regards to the precipitation tonight which begins to increase
our confidence in a mixed precipitation event happening through
the overnight hours.

It looks like most places will transition to snow before the
morning commute on Tuesday but the possibility of an icy layer
on the roadways with falling wet (8:1 to 10:1 ratio) snow will
create some very slick surfaces. Snowfall will taper off from
southwest to northeast throughout the day on Tuesday before
ending in northeastern Vermont by late afternoon. Overall
snowfall accumulations look to range from 1-3 inches with some
local amounts near 4 inches across the northern Green Mountains.


As of 410 AM EST Monday...Tuesday night and Wednesday will be
relatively quiet in relation to the near term. A negatively tilted
upper level trough will pass to our South during these 2 periods.
Will be tough to rule out some light snow showers with the upper
trough and associated vorticity advection nearby. Temperatures will
warm a bit, but still remain below seasonal normals. Mainly cloudy
conditions are anticipated.


As of 410 AM EST Monday...Wednesday night and Thursday will trend
drier with surface and upper level ridging building over the north
country. Headed into Thursday night, a low pressure system will lift
northeastward from the Great Lakes into Quebec. Will have chance for
rain showers with this feature on Friday, though nothing very
significant with best forcing remaining closer to parent low well to
our North. Better chance for precipitation in our area will come on
Friday night as surface cold front crosses the area and we`ll have
better forcing with the surface feature. At this time looks like
precipitation would start out as rain and then change to snow or
snow showers with cold air advection behind the surface front.
Pretty decent upper level trough and shortwave energy also passing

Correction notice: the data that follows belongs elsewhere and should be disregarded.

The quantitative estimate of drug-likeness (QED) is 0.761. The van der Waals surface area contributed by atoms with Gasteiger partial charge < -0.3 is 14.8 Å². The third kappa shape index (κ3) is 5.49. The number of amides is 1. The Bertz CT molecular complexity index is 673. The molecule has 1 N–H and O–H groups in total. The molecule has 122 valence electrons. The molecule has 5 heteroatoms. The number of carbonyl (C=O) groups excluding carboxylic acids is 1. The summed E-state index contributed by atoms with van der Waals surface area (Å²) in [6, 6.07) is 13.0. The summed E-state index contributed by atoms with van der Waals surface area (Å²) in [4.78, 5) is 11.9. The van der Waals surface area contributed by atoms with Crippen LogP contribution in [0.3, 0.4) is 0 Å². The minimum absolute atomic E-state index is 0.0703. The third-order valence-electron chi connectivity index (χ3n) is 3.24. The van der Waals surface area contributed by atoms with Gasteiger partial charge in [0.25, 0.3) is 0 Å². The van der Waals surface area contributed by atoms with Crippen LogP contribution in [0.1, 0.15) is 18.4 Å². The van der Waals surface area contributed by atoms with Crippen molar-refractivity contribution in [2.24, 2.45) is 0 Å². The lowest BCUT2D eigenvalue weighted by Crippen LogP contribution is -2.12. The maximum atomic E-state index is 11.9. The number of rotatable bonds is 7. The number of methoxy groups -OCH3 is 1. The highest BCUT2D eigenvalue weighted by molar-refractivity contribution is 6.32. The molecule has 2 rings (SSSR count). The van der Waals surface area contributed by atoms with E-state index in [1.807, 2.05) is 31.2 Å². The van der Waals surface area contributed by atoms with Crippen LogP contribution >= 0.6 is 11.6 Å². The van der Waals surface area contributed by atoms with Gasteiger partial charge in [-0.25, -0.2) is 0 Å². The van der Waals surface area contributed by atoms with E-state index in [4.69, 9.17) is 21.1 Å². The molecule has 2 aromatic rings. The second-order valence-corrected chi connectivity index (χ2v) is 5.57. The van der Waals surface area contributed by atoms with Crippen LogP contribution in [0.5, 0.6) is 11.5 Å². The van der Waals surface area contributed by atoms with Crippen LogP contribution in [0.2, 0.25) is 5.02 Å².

through on Friday night. Showers will end during Saturday morning.
The rest of Saturday heading into Saturday night would mainly be dry
with some weak surface ridging. Headed into Sunday a weak clipper
type low crossing the North Country will bring another chance for
light snow showers. Surface and upper level ridging will return once
again for Monday and Tuesday. Very changeable patterns in the
extended portion of the forecast will keep the weather active.


Through 18Z Tuesday...Pockets of VFR/MVFR with a stratus deck
lifting north. Anticipate this to continue through 00Z before
ceilings trend below 2500ft agl across most terminals with
periods of DZ/FZDZ. Areas of FZRA, IP, or a mix are expected at
most terminals after 00Z-03Z. A transition to snow around 09Z to
12Z. In heavier precipitation and snow, visibilities of 1 to 4
SM is likely along with ceilings of 500-1500ft agl. After 15Z,
precipitation lifts north of the region with gradual
improvements in ceiling and visibilities. Winds become 5 knots
or less preferring north to northwest, but often calm to


Tuesday Night: MVFR/IFR conditions possible. NO SIG WX.
Wednesday: Mainly MVFR, with local IFR possible. Slight chance
Wednesday Night: Mainly VFR, with areas MVFR possible. Slight
chance SHSN.
Thursday: Mainly VFR, with areas MVFR possible. Slight chance
Thursday Night: Mainly VFR, with areas MVFR possible. Likely
SHRA, Chance SHSN.
Friday: Mainly MVFR, with areas IFR possible. Likely SHRA, Chance
Friday Night: Mainly VFR, with areas MVFR possible. Chance SHSN,
Likely SHRA.
Saturday: VFR. Slight chance SHSN.


VT...Winter Weather Advisory from 6 PM this evening to 1 PM EST
     Tuesday for VTZ001>009-016>018.
     Winter Weather Advisory until 1 PM EST Tuesday for VTZ010>012-
NY...Winter Weather Advisory from 6 PM this evening to 1 PM EST
     Tuesday for NYZ027-028-030-031-034-035.


NEAR TERM...Clay/Haynes
LONG TERM...Neiles
AVIATION...Haynes is the U.S. government's official web portal to all federal, state and local government web resources and services.